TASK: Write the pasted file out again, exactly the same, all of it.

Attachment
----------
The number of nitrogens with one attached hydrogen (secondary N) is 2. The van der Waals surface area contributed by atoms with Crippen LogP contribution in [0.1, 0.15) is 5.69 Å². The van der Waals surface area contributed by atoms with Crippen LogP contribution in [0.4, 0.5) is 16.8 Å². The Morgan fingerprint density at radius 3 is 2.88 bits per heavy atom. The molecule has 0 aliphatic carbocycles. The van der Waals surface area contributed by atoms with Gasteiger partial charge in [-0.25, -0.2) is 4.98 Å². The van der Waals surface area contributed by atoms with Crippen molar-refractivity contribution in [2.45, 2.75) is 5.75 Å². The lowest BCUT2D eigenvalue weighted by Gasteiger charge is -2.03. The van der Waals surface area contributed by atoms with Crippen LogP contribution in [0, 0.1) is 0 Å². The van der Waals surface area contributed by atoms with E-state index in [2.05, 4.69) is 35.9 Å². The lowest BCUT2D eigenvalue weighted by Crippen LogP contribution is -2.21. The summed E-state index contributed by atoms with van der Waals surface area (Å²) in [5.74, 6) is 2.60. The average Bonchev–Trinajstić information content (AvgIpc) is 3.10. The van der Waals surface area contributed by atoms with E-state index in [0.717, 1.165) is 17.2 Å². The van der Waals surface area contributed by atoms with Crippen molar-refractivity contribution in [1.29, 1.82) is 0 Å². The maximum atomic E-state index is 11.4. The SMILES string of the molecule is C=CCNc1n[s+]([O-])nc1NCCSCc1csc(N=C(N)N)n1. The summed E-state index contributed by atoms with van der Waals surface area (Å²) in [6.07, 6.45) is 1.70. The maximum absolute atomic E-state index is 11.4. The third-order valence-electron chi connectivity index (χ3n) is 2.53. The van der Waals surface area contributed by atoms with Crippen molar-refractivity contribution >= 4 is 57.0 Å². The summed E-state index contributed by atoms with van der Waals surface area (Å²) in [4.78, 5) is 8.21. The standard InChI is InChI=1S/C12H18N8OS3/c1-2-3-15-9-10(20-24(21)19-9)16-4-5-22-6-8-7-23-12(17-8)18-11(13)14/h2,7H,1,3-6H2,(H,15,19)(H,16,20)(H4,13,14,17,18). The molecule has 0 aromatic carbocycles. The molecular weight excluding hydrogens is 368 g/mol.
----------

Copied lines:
The number of nitrogens with one attached hydrogen (secondary N) is 2. The van der Waals surface area contributed by atoms with Crippen LogP contribution in [0.1, 0.15) is 5.69 Å². The van der Waals surface area contributed by atoms with Crippen LogP contribution in [0.4, 0.5) is 16.8 Å². The Morgan fingerprint density at radius 3 is 2.88 bits per heavy atom. The molecule has 0 aliphatic carbocycles. The van der Waals surface area contributed by atoms with Gasteiger partial charge in [-0.25, -0.2) is 4.98 Å². The van der Waals surface area contributed by atoms with Crippen molar-refractivity contribution in [2.45, 2.75) is 5.75 Å². The lowest BCUT2D eigenvalue weighted by Gasteiger charge is -2.03. The van der Waals surface area contributed by atoms with Crippen LogP contribution in [0, 0.1) is 0 Å². The van der Waals surface area contributed by atoms with E-state index in [2.05, 4.69) is 35.9 Å². The lowest BCUT2D eigenvalue weighted by Crippen LogP contribution is -2.21. The summed E-state index contributed by atoms with van der Waals surface area (Å²) in [5.74, 6) is 2.60. The average Bonchev–Trinajstić information content (AvgIpc) is 3.10. The van der Waals surface area contributed by atoms with E-state index in [0.717, 1.165) is 17.2 Å². The van der Waals surface area contributed by atoms with Crippen molar-refractivity contribution in [1.29, 1.82) is 0 Å². The maximum atomic E-state index is 11.4. The SMILES string of the molecule is C=CCNc1n[s+]([O-])nc1NCCSCc1csc(N=C(N)N)n1. The summed E-state index contributed by atoms with van der Waals surface area (Å²) in [6.07, 6.45) is 1.70. The maximum absolute atomic E-state index is 11.4. The third-order valence-electron chi connectivity index (χ3n) is 2.53. The van der Waals surface area contributed by atoms with Crippen molar-refractivity contribution >= 4 is 57.0 Å². The summed E-state index contributed by atoms with van der Waals surface area (Å²) in [4.78, 5) is 8.21. The standard InChI is InChI=1S/C12H18N8OS3/c1-2-3-15-9-10(20-24(21)19-9)16-4-5-22-6-8-7-23-12(17-8)18-11(13)14/h2,7H,1,3-6H2,(H,15,19)(H,16,20)(H4,13,14,17,18). The molecule has 0 aromatic carbocycles. The molecular weight excluding hydrogens is 368 g/mol.